Current MLIS students live in a digital age. Professional associations and journals aren’t the only access point for information. In this information age, MLIS students have access to the entirety of the Internet to network and acquire information. Finding a job in this market is all about “brand promotion” and the brand is…you. When you’re up against 15 other applicants will stellar grades and qualifications, what will be the element that makes your resume shine? Students need to be active on social media and forums, comment on popular, well-read blogs and join twitter and LinkedIn discussions. In other words, you need to network and market yourself before you even graduate.


Blogs and wikis, while not always the beacon of accurate information depending on the subject, can be useful for the aspiring librarian. Librarian blogs can be one place to gauge the temperature of the current climate. ALA divisions, such as ACRL have their own blogs which are valuable resources as well, but nothing beats reading the experiences of someone in the trenches.

A few blogs to consider:

The Annoyed Librarian is a popular, well-read blog, though a cynical and has a “the end is near” feel to it.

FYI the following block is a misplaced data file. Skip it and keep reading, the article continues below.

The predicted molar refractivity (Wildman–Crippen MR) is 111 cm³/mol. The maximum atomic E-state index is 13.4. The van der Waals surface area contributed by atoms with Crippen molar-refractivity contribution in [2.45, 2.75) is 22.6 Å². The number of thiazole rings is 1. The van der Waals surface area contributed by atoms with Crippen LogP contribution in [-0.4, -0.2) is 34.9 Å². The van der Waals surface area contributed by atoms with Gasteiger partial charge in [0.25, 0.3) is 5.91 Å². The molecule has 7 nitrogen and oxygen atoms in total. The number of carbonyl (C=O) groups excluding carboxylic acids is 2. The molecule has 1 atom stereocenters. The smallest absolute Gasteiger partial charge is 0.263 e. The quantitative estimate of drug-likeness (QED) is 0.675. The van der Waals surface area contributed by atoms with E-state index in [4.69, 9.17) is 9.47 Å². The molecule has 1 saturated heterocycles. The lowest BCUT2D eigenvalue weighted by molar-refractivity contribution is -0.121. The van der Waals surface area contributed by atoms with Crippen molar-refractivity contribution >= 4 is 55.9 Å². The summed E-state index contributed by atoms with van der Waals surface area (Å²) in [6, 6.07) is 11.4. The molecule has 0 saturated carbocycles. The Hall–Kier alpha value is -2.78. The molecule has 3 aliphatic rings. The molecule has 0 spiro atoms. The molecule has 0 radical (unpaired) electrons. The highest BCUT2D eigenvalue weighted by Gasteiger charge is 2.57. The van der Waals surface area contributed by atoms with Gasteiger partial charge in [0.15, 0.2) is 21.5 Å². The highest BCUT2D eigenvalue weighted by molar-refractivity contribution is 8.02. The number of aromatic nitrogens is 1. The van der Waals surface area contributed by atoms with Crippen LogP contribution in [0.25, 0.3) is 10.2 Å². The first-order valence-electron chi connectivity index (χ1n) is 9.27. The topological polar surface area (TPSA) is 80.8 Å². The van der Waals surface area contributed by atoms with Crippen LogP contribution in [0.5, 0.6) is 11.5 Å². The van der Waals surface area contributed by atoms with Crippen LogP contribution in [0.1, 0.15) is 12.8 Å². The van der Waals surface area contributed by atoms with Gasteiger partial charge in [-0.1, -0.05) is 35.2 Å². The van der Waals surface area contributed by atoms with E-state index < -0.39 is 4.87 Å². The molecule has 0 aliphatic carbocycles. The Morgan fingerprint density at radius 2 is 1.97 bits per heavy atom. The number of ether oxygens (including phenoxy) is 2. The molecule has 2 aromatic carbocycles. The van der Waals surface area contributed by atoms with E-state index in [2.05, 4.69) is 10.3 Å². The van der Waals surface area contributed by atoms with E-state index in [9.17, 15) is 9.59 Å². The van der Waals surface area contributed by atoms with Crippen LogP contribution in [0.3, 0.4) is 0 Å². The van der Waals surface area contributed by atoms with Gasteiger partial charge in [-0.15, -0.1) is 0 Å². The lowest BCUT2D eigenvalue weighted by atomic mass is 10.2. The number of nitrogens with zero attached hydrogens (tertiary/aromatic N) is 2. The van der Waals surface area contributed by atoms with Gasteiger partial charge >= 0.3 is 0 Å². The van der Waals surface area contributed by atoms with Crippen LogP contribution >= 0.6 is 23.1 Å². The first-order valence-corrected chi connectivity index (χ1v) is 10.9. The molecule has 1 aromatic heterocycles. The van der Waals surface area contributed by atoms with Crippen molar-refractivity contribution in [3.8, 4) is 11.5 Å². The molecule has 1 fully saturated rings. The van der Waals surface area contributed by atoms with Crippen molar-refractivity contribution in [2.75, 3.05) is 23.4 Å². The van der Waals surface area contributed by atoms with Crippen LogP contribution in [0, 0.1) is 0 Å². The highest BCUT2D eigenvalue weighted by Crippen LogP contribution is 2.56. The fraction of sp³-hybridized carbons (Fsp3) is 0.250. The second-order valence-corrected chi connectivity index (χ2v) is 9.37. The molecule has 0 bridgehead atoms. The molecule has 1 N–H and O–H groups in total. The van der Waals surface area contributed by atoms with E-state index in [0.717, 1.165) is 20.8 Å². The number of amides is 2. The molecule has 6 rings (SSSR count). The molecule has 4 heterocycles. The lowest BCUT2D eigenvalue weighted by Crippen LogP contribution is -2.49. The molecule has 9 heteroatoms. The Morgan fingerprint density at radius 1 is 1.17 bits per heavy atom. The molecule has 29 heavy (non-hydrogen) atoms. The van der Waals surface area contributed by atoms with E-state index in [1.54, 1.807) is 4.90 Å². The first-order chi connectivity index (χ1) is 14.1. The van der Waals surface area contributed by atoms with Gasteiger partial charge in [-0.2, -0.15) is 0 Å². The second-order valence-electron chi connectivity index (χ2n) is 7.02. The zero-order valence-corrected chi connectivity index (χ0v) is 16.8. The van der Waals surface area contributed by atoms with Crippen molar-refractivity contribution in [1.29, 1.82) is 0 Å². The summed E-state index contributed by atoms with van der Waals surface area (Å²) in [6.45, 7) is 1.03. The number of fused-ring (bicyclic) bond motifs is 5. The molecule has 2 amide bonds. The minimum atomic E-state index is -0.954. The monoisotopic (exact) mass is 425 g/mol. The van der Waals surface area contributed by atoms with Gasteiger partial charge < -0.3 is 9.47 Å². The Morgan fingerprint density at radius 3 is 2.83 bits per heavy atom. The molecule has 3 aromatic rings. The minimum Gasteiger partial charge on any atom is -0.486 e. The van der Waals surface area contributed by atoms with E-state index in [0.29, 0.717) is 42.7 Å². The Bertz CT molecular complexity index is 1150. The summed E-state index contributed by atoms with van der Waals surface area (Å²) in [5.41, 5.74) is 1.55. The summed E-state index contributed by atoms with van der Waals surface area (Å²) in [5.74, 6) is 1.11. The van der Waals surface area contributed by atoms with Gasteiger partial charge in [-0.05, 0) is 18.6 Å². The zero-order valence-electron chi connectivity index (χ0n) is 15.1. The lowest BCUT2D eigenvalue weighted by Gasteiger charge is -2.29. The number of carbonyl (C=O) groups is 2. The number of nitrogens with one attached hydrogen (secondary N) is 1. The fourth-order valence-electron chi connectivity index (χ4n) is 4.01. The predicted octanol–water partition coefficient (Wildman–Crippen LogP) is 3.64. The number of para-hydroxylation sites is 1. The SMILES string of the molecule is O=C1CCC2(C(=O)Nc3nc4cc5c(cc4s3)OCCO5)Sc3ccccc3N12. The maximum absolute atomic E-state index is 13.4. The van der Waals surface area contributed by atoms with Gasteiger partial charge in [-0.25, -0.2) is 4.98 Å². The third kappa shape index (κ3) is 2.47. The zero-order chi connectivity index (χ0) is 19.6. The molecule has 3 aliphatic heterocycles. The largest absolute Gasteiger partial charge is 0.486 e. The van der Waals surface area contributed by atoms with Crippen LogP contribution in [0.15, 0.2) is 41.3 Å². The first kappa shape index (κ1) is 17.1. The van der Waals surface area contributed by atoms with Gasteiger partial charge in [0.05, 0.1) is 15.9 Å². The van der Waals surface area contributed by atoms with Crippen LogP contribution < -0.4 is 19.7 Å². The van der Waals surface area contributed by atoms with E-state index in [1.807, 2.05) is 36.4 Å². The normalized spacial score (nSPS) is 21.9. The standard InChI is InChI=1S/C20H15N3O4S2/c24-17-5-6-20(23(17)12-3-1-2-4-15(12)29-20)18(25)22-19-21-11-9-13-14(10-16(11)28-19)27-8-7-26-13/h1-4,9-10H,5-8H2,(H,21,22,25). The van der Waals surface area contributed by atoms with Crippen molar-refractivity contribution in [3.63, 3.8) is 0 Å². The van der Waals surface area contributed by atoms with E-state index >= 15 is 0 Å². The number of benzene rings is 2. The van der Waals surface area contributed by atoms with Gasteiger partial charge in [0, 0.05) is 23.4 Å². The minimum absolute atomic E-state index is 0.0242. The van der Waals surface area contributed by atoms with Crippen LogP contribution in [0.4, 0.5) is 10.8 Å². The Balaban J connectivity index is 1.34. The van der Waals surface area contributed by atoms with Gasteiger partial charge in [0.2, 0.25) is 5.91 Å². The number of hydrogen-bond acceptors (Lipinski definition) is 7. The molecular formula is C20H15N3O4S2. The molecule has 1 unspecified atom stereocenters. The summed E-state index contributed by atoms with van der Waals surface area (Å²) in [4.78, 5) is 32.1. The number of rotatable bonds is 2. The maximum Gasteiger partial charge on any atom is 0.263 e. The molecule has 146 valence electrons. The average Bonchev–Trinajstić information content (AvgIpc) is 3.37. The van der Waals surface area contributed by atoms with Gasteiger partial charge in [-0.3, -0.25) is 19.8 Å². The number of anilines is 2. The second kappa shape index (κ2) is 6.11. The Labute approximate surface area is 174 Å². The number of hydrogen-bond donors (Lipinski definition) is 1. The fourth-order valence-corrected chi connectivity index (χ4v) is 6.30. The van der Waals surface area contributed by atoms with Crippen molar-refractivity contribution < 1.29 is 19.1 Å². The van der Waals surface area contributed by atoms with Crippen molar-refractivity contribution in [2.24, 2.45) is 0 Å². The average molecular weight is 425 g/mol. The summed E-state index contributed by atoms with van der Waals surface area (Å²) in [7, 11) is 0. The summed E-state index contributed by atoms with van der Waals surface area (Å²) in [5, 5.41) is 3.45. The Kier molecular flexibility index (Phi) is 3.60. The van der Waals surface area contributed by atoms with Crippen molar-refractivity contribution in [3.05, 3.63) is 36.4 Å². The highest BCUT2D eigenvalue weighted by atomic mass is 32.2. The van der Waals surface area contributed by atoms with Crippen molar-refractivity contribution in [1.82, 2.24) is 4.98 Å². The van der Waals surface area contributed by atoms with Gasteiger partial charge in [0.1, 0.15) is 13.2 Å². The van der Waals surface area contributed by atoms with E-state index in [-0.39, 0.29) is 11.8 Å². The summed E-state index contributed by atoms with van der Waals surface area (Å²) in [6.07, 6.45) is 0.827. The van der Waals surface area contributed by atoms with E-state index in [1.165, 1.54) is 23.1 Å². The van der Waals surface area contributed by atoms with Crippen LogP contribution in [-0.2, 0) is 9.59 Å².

The Academic Librarian, written by a Princeton librarian, provides insight into the world one working in the field of academic librarians (my preferred career path.)

The Daring Librarian, is not only a wealth of content, but also a paragon of how to set up a personal librarian blog if you want to be noticed among the fray. The Daring Librarian provides links to her e-portfolio, wikis, Flickr steam, and an additional school librarian blog.

Hiring Librarians also provides a wealth of information for current and future job seekers. This blog focuses specifically on librarian employment and hiring practices, and should be a must-read for every current MLIS student.

Another resource for current students are wikis. The Library Success wiki is a best-practices wiki that can assist current students.

The Academic Librarian wiki is a space where professionals can learn about the “professional status” of academic librarianship.

Wikis are an interesting animal, in that unlike a blog, generally written by one person from their point of view, wikis encourage global participation to add to the knowledge stream. In this manner, current students can participate in wikis, possibly providing resume-worthy content.

This is by no means a comprehensive list, but a quick snapshot of a few of the resources out there.